The Tens—Strategic Planning Mistakes & How to Avoid Them

The Tens—Strategic Planning Mistakes & How to Avoid Them

The Tens—Strategic Planning Mistakes & How to Avoid Them

Download The Tens—Strategic Planning Mistakes & How to Avoid Them PDF here.

  1. Gathering the Wrong Data Too often organiza­tions want to look deeply at their history in order to project forward. This is almost always a waste of time. The world changes too often to spend time on what the organization looked like 20 years ago. Spend time collecting data on the current strategic state of the organization, including market conditions and engage­ment models. Gather any applicable forecasts to inform strategic dialog about possible trends that will affect the social, economic, or political context.
  2.  Writing a Vision Statement A vision statement is not actionable—it can reflect the consolidated as­pirations of an organization, but it requires achiev­able projects and investments to make it real. These in­vestments need to include accountabilities and responsi­bilities, as well as integration with near-term goals and objectives. Visions begin with immediate realignment to map to the goal. Vision areas can be completed over dif­ferent periods of time.
  3. Selecting the Wrong Team Too many leaders and visionaries, too many theoreticians, too many ac­countants. The strategic planning team needs to un­derstand what “strategic” means, and to be able to ana­lyze the current state, develop achievable future states and negotiate with various parts of the organization to evolve the organization. Carefully select a diverse, stra­tegic, influential, and operational team to ensure the plan becomes reality.
  4. Not Using Scenarios Scenarios force organiza­tions, and the people who serve them, to chal­lenge assumptions. Without scenarios, biases can become embedded in the strategic plan rather than ex­posed by it. Scenarios articulate uncertainty and provide a context for identifying emergent opportunities, antici­pating change, developing robust contingencies, and practicing responses.
  5. Committing to an “Expiration Date” The social, economic, political, and technological assumptions built into a strategic plan change all of the time, as do the operational assumptions. Anytime a “strategic decision” is made, it should be made through the lens of the plan. If it supports the strategic direction, great, if not, the new strategic reality needs to be integrated into the plan and the associated outcomes included in a revised version. This helps make strategic thinking more important than planning, and strategy more a process than an event.
  6. Not Aligning with the Budget The aspirations and vision for an organization must align with the ability to fund investments in capital, technology, and people. If the strategic plan is separate from the budget, then a misalignment is highly likely. Organizations must tie strategy to budget, because as stated in “Writing a Vision Statement,” the future starts immediately in most cases, and therefore, those early tasks require a budget in order to transform plans into actions.
  7. Leading and Participating Those charged with strategy should not be distracted by the details related to facilitating strategic planning. Too often, very capable managers with strong strategic perspectives lose themselves in the tactics of strategic plan development, ultimately doing a disservice to the organization by prioritizing short-term cost over long-term insight. Hire a facilitator who can drive the process, while the stakeholders focus on developing meaningful strategies.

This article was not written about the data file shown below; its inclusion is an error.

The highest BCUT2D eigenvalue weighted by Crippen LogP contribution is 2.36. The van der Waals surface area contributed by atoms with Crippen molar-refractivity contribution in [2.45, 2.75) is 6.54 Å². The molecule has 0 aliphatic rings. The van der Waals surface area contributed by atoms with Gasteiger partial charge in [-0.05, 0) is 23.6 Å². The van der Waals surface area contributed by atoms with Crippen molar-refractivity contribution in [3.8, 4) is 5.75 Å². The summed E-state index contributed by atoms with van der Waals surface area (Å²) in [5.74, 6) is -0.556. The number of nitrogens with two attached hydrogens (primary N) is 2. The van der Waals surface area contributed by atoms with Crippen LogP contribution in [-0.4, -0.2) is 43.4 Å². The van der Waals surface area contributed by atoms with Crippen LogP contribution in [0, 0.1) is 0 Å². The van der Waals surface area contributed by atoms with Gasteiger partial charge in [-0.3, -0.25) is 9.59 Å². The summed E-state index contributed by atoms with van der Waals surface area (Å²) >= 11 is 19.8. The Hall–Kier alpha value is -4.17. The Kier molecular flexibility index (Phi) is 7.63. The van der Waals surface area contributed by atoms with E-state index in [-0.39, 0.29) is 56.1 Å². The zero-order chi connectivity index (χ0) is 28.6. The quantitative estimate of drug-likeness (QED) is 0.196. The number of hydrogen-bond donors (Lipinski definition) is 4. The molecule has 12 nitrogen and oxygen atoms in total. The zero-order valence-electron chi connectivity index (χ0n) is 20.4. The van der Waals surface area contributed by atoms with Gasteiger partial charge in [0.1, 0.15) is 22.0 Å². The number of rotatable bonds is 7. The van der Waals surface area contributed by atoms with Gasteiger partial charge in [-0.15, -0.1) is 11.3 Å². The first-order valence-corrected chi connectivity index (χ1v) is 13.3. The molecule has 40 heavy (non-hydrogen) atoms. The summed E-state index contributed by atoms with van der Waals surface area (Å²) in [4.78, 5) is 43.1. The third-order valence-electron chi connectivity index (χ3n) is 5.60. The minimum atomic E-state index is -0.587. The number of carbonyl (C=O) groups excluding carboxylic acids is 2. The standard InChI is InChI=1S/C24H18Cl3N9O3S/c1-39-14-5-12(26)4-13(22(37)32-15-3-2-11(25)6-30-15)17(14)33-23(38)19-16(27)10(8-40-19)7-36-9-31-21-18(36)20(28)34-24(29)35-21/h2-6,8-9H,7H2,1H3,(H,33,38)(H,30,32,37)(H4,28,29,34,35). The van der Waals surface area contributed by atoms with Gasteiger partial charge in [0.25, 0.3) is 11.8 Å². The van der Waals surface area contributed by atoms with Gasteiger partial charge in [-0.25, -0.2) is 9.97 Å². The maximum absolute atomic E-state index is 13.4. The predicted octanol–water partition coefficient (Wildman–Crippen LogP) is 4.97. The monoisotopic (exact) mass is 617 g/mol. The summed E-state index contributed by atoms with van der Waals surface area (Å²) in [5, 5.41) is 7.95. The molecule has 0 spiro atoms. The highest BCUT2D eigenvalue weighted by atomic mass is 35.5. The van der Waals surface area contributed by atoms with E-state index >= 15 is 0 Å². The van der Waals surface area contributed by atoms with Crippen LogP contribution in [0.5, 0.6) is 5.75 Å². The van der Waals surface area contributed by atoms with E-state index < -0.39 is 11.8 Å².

8. Not Including a Wide Range of Staff and Stakeholders Strategic planning should be very inclusive of staff and stakeholders to ensure that suggested directions are achievable, and if they aren’t currently, what resources and investments would be necessary to make them feasible in the future. Strategy requires that those responsible for operations be as intimately involved as leadership because ultimately they need to implement the plan at the day-to-day level.
  9. Not Understanding “Strategic” The idea of strategy is to focus an organization on long-term goals, which usually involves mitigating risk to threats, and leveraging opportunities—as opposed to tactics, which focus on navigating near-term obstacles in order to remain operationally viable. Strategy seeks to create a future context for an organization, and the strategic plan acts as a map of activities and investments necessary to reach the future state.
  10. Planning without a Plan for Execution A good plan is only good if it drives execution. Plans aren’t contexts, and they aren’t back­ground information—they are pre-stories for action that should be designed to spur and guide progress. If the plan is developed for planning sake, and the vision just to voice an aspiration, then the plan will fail. Plans can be big and bold, but without the reality check of ability to deliver, alignment with budget, and willingness to change, they are just thoughts in a PDF file destined to be reviewed at the next appointed time.

 

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Download The Tens—Strategic Planning Mistakes & How to Avoid Them PDF here.

For more on strategic planning from Serious Insights, click here.

Daniel W. Rasmus

Daniel W. Rasmus, Founder and Principal Analyst of Serious Insights, is an internationally recognized speaker on the future of work and education. He is the author of several books, including Listening to the Future and Management by Design.

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